Friday, March 16, 2012


I may very well have bitten off more than I can chew with adding music to the spring play for the homeschoolers.

I have three kids who play trumpet, trombone and saxophone, respectively, so I thought I'd put them together for a little Dixieland-style interlude in one song. Fun, yes? So, I gave the trumpet the melody, wrote a bass line for the trombone, and was kind of hoping my sax-man could improvise. We got together yesterday to try to piece something together.

I quickly realized something was wrong -- they didn't even sound like they were playing in the same key. So I asked them to each play a G . . . and they all played different notes. What the heck . . . ? So I grabbed another kid's guitar and plunked around with each kid playing his own G alone. Turns out a G on the trombone is an F on the trumpet and a B-flat on the saxophone. What the heck . . . ?!?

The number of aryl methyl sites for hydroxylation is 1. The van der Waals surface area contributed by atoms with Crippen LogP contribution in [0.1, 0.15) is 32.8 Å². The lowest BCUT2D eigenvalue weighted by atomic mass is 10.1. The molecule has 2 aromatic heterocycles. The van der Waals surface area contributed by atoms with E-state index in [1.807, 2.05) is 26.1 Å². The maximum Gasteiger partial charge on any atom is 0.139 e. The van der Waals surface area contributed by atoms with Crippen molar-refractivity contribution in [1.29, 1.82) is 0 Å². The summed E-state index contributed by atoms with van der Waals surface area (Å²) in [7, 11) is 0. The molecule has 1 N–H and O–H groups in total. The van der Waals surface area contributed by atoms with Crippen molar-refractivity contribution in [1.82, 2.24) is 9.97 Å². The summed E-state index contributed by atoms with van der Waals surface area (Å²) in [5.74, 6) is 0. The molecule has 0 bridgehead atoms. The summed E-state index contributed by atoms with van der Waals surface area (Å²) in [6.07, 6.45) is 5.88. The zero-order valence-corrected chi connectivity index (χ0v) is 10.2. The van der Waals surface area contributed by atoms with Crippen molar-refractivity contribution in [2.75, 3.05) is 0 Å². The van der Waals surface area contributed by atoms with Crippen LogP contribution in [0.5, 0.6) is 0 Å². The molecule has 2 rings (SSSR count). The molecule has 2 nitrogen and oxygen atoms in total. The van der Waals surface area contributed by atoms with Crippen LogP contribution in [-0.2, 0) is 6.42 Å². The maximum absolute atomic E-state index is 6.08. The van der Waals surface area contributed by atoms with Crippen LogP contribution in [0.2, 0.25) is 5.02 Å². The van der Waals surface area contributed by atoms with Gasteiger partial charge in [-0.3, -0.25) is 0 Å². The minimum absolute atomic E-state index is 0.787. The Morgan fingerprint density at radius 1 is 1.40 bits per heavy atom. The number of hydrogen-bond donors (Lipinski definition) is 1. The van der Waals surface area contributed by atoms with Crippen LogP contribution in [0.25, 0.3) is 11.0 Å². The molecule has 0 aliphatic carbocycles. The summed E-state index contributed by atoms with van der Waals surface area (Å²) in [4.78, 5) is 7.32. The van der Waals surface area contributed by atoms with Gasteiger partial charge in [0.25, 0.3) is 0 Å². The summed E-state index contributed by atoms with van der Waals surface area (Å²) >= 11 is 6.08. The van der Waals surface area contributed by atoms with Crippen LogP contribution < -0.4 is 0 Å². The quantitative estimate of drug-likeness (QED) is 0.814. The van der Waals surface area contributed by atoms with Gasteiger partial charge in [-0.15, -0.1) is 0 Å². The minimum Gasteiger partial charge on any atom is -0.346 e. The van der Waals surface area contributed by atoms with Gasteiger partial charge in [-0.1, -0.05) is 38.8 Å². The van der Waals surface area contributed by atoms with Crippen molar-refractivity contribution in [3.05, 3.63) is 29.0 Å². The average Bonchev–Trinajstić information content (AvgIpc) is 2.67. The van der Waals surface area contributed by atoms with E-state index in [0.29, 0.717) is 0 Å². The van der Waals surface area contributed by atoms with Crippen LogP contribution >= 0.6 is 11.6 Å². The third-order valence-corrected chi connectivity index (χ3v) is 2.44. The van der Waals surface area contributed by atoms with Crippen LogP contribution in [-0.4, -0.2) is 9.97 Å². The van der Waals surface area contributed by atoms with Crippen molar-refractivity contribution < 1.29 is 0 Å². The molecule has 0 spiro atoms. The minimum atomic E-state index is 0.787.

At home, I queried my trumpet-playing husband about this phenomenon. "Oh, yeah," he said, "The trumpet is a B-flat instrument." As in, "Duh".

No! This is not a "Duh". This is a "What kind of idiot came up with this?" A G is a different sound on different instruments? Why?? It's just a name given to a specific tone -- why would you give the same tone different names? That's like giving a banana each to three different kids, and telling one, "That's yellow," telling the second, "That's red," and telling the third, "That's blue." What good could this accomplish in the world? How does this promote communication and mutual understanding?

I assume there's a reason for this bizarre business, but I can't begin to imagine what it is. A G should be a G should be a G. A G should be a universal constant. But apparently it is not. Apparently, it is only a G relative to its producer. And my world is now that much more complicated.

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